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M.D. of Taber council examining social media policy

Posted on January 22, 2020 by Taber Times

By Cole Parkinson
Taber Times

The Municipal District of Taber has continued to mull over the addition of a social media policy to their arsenal.

With no policy in place, the Social Media Policy was originally brought forward in June of last year and was discussed again at their Oct. 30 policy meeting.

From that meeting, council had directed administration to develop the policy using the Rural Municipality of Alberta template and it was brought back to their policy meeting on Jan. 6.

“The intent of social media is a powerful way to interact with the public. It provides transparency to how public services are provided,” reads the council memo.

As far as social media in the M.D., the municipality currently has Twitter and Facebook, the Community Peace Officer program also has a Facebook page and the Regional Fire Service operates five Facebook pages for the six stations as Barnwell and Taber use the same page.

The memo also lists the benefits of having social media as saving money, educating the audience, citizen engagement, building public trust and attracting, engageing and maintaining citizens in volunteer capacities.

“I think the policy looks good, the only question I have is if they are posting do they have to have signed off training? And are there specific identified posters? Is it the two members of IT, is it the CPO, is it the CAO, is it the fire chief or is there a designate? And I think Arlos (Crofts, M.D. CAO) would have a list of who those people are to make sure they have the right training,” said Coun. Tamara Miyanaga. “If we want to proceed with it, I think what you could do is, the CAO identifies the people who post. That way, we can move forward on this policy and he still controls that.”

A question was asked how in-depth the CAO would want to be informed for every social media post from each of their accounts.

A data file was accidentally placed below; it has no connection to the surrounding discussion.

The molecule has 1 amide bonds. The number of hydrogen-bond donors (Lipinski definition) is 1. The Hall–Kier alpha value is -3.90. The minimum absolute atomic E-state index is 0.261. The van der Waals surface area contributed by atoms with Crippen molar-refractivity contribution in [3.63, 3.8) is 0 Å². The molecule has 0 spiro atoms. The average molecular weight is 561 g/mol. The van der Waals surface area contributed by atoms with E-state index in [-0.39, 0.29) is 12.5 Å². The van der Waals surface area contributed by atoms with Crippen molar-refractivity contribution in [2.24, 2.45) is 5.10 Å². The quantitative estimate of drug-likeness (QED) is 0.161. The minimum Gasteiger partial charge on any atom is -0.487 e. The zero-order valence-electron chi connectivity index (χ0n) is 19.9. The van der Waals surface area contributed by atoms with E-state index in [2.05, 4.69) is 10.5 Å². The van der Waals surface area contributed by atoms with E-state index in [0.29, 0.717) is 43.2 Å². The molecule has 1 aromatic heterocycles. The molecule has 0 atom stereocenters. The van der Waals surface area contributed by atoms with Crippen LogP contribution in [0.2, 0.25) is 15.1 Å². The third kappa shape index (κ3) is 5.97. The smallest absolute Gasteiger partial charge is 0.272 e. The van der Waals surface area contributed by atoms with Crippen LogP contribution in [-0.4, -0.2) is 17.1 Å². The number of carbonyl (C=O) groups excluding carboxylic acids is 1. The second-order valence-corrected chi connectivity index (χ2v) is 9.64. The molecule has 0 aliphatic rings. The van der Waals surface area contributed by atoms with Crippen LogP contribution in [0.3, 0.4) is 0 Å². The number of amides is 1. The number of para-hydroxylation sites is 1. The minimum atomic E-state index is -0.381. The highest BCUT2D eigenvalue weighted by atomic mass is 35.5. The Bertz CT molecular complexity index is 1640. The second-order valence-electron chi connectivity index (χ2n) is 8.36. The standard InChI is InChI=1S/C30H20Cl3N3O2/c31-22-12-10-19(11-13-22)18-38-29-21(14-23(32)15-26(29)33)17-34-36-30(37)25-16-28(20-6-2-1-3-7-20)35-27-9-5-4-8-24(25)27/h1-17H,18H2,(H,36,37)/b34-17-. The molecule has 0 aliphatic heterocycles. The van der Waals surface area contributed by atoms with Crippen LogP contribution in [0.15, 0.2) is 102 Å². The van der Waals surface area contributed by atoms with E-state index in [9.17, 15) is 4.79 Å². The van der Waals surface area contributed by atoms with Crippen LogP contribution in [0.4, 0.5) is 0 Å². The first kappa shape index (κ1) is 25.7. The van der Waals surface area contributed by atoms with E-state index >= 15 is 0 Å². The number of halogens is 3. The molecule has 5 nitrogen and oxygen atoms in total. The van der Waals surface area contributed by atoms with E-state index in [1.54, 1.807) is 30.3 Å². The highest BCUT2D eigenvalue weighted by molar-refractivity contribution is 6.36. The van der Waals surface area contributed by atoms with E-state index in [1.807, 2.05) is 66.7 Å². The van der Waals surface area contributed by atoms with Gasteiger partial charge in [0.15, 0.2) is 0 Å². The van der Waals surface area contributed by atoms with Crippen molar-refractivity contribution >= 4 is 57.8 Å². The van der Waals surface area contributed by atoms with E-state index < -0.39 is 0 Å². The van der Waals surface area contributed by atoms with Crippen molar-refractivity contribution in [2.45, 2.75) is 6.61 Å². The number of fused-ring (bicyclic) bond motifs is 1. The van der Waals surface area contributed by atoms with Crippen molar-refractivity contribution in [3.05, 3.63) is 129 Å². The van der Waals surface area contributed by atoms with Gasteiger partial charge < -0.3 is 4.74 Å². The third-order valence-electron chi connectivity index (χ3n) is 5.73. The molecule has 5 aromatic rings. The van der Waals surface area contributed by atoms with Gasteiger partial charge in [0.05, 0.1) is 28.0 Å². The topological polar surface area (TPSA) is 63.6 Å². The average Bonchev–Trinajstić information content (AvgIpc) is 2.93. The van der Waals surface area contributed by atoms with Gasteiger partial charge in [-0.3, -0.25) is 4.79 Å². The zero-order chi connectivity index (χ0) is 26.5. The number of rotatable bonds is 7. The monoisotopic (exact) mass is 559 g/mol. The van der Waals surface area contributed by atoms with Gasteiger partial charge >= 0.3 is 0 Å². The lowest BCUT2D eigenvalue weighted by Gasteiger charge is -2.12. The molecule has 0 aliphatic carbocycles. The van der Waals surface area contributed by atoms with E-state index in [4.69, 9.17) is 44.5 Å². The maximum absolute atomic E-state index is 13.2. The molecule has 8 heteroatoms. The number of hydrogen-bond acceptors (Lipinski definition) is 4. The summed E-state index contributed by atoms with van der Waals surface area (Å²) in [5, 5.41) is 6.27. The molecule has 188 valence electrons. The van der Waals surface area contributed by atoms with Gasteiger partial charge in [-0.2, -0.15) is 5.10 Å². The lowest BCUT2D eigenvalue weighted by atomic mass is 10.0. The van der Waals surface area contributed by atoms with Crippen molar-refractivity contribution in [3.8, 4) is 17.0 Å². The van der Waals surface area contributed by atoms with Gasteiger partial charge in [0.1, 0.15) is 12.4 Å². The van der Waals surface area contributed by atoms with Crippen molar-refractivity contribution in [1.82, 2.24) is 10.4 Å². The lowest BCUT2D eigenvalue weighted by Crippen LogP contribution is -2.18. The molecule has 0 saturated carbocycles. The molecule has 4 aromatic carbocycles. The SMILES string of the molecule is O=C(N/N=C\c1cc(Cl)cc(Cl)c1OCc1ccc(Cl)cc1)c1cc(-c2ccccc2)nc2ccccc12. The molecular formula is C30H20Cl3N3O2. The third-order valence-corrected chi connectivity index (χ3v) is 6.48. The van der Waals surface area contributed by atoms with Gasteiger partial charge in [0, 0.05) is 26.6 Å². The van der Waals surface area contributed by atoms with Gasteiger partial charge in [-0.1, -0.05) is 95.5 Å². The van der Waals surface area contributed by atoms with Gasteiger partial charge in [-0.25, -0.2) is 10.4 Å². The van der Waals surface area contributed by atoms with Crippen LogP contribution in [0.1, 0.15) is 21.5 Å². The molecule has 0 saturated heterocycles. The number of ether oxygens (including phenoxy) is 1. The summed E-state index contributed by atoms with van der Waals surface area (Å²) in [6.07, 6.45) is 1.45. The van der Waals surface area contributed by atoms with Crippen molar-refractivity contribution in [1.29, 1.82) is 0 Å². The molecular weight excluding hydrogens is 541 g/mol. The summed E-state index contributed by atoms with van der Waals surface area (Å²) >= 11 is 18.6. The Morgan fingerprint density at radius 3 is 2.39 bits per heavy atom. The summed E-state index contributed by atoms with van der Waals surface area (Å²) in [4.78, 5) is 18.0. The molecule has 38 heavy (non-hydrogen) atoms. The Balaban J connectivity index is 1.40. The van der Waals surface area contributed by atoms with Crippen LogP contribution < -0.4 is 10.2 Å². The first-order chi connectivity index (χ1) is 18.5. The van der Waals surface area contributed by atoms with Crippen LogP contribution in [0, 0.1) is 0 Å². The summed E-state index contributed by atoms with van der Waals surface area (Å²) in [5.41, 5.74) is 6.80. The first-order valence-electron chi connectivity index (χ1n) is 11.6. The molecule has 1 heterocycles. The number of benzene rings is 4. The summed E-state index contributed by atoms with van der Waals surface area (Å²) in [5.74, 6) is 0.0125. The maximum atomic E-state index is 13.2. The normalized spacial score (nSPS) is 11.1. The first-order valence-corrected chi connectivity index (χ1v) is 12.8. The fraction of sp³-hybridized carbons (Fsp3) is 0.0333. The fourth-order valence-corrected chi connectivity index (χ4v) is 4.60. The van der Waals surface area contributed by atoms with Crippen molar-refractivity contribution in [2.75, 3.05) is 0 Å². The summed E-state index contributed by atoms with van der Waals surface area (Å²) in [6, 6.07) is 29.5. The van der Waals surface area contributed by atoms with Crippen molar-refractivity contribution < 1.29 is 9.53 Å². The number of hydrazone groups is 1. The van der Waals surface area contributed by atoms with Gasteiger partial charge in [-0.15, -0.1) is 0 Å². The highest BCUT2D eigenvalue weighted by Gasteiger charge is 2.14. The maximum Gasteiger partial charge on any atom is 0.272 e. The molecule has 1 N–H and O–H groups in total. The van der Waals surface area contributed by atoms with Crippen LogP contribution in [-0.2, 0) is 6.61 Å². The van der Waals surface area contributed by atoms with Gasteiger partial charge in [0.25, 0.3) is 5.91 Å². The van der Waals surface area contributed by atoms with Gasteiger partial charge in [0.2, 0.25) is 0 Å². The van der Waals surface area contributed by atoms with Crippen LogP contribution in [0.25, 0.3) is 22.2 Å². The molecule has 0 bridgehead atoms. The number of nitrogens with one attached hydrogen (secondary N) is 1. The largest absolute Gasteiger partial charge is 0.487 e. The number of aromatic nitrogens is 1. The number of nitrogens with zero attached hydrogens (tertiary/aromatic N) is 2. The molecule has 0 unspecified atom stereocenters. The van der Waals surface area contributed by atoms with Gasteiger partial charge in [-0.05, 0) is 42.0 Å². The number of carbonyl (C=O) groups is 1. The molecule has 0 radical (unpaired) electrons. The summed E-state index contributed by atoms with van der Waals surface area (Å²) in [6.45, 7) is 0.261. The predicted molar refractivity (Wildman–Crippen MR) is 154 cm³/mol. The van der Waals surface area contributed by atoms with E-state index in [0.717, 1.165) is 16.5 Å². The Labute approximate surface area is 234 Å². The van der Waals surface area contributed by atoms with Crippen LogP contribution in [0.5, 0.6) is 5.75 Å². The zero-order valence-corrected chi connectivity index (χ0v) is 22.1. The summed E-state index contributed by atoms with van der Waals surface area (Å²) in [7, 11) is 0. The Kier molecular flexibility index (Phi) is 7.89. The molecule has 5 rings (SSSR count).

“I want to know every controversial issue, not necessarily every post but every issue,” answered Crofts, who also discussed having a set number of employees who would be permitted to use their social media. “On a procedural level, the CAO can establish that list and implement it that way.”

The guideline used for crafting their social media policy was the Rural Municipalities of Alberta’s version, and both sections of the M.D.’s policy — Guidelines for Personal Use and Guidelines for Official Municipality Use — draw heavily from what RMA had put forward.

In terms of personal use, the M.D. policy states ‘as employees and members of council are viewed as representatives of the M.D. even outside of regular working hours, they are expected to conduct themselves in online forums in a manner that would not damage or discredit the municipality, its services, or its ratepayers.’

It also touches on the fact disciplinary action would happen if employees were discovered to use ‘social media to harm the M.D.’s image, non-partisan status, business activities or ratepayers.’

For official municipality use, it states ‘staff members are required to use these official channels only to communicate relevant and official information, promote M.D. services and programs, and respond to incoming enquiries,’ and ‘content deemed to be opinion-based, partisan or otherwise controversial must be specifically approved by the appropriate internal director.’

A concern that has been brought up before around posting images of car crashes was once again brought forward.

“The only complaint I have had on this is identifiable vehicles in an accident. That has caused some hurt feelings,” stated Coun. Brian Brewin.

One way suggested to control that was through further training for anyone who would be on any M.D. social media.

“What I wanted to make sure of, and because it is referenced in the LadderUp (Consulting report), is that if we are going to post on our social media or our websites, that those people have the training (the CAO) deems fit and he has the list to regulate it. Our fire departments are very extensive, if it is more than staff, we want to make sure we know who it is. If it is just staff, that is easily managed by our CAO,” continued Miyanaga.

A motion was carried to recommend the policy to council with the CAO determining who is permitted to manage M.D. social media accounts.

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